If you work in an aquatic store and have any to add to the list, please leave a comment below, or if, like me, you visit a lot of shops and see any other of the usual suspects, again, leave a comment below.
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Lee Nuttall chooses the biotope of a Central American mountain stream as his theme for a competition entry. Follow his step-by-step approach.
Biotope and natural aquariums have grown in popularity over the last couple of years, especially among keepers of Central American cichlids.
With all the information, film and images available on the Internet, hobbyists can learn more about the fish they keep and the natural habitat they live in, helping to re-create as natural environment as possible.
These were all the tools I needed to create my second entry to the latest AGA Aquascaping contest. My foremost passion is for the genera of New World cichlids, especially those from North and Central America, so based my chosen biotope on them.
The aim was to create something contemporary, yet still keeping the authenticity of a biotope environment.
Aquarium size is a major reason that deters many hobbyists from keeping Centrals, but this doesn’t have to be the case. There’s a lovely group of smaller cichlids under the Cryptoheros complex that will make an ideal choice for my size of aquarium.
I wanted to base my project around a Honduran river or stream, in particular the Rio Monga. This, along with its tributaries, originates in the coastal Cordillera mountain range and flows into the Caribbean.
Mountain rainstorms provide the clear water conditions that the fish fauna thrive in and, dependant on the time of year, the water can be shallow and crystal clear in this rugged prepublic. The river environment has rocks and boulders which range in size from a small football to a small car. The formations can break up into small rocky areas with a sandy bottom or mixture of small pea gravel.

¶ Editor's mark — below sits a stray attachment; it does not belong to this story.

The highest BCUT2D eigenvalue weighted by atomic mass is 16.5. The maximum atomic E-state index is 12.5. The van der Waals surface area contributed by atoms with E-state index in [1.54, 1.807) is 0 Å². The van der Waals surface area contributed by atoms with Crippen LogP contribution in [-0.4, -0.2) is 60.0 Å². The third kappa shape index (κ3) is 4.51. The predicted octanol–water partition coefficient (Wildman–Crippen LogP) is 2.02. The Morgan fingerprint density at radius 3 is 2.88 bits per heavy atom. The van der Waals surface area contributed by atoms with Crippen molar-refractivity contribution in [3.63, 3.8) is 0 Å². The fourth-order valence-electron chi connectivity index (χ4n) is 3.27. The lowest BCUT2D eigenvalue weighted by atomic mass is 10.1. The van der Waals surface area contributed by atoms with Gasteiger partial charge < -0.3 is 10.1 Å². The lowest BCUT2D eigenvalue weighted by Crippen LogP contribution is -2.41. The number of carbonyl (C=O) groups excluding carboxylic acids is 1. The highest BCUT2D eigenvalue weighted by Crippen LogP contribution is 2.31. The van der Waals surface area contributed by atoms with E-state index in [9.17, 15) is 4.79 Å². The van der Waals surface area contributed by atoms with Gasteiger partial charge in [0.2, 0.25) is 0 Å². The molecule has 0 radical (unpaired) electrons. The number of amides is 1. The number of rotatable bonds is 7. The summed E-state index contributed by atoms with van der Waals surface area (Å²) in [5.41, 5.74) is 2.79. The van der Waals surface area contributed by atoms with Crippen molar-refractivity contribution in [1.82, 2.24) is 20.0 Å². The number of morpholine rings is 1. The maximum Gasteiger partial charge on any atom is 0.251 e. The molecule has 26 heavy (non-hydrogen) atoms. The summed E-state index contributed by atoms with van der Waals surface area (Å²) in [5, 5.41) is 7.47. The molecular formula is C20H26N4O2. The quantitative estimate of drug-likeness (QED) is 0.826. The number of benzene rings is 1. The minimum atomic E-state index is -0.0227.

How I set up
I used a 103l/23 gal, 80 x 36 x 36cm/32 x 14 x 14” tank that was too small for a cichlid community biotope, but ideal for a small breeding pair of Cryptoheros spp. If you’re not sure, bigger is better, but I usually advise using tank from 90cm/3’ in length.
1. I add a thin layer of washed sand, you can use either playpit or pool filter sand. This helps cushion the larger boulders added later. Alternatively you can bed the boulders on thin sheets of polystyrene and then cover with your chosen substrate.
2. The rocks and pebbles were bought from my local garden centre as most good outlets will label the rocks fish safe. You can also collect them yourself from rivers, but always prepare and wash and scrub in very hot water first. Place the rocks using the rule of thirds; makes the arrangement more aesthetically pleasing.
3. I added smaller cobbles and pebbles around the base of the larger rocks. This helps blend in the larger rock formations, also giving a more natural look to the sand substrate. Arrange the cobbles into natural piles; trying to imagine how the river bed may look.
4. Small twigs and debris can be expected in the natural biotope, so I added a basic twig arrangement from a beech tree. The wood is soaked and washed in very hot water, then left to dry outside for a week. Thin branches like those I used should sink in a couple of days.
Dimensions: All glass, 80 x 36 x 36cm/ 32 x 124 x 14”.
Décor: Playpit sand, large worn river stone and cobbles, beech tree twigs.
Background: Black paper.
Lighting: One Arcadia freshwater lamp.
Filtration: Fluval 204 external canister.
Heater: One 200w.
There are around 13 described species and one undescribed in the Cryptoheros complex. All are suitable for this set-up, as most only attain 10cm/4”. The fish chosen here are the undescribed species ‘Honduran red point’, so called because of the colour on the ends of the dorsal, anal fins and base of the caudal peduncle.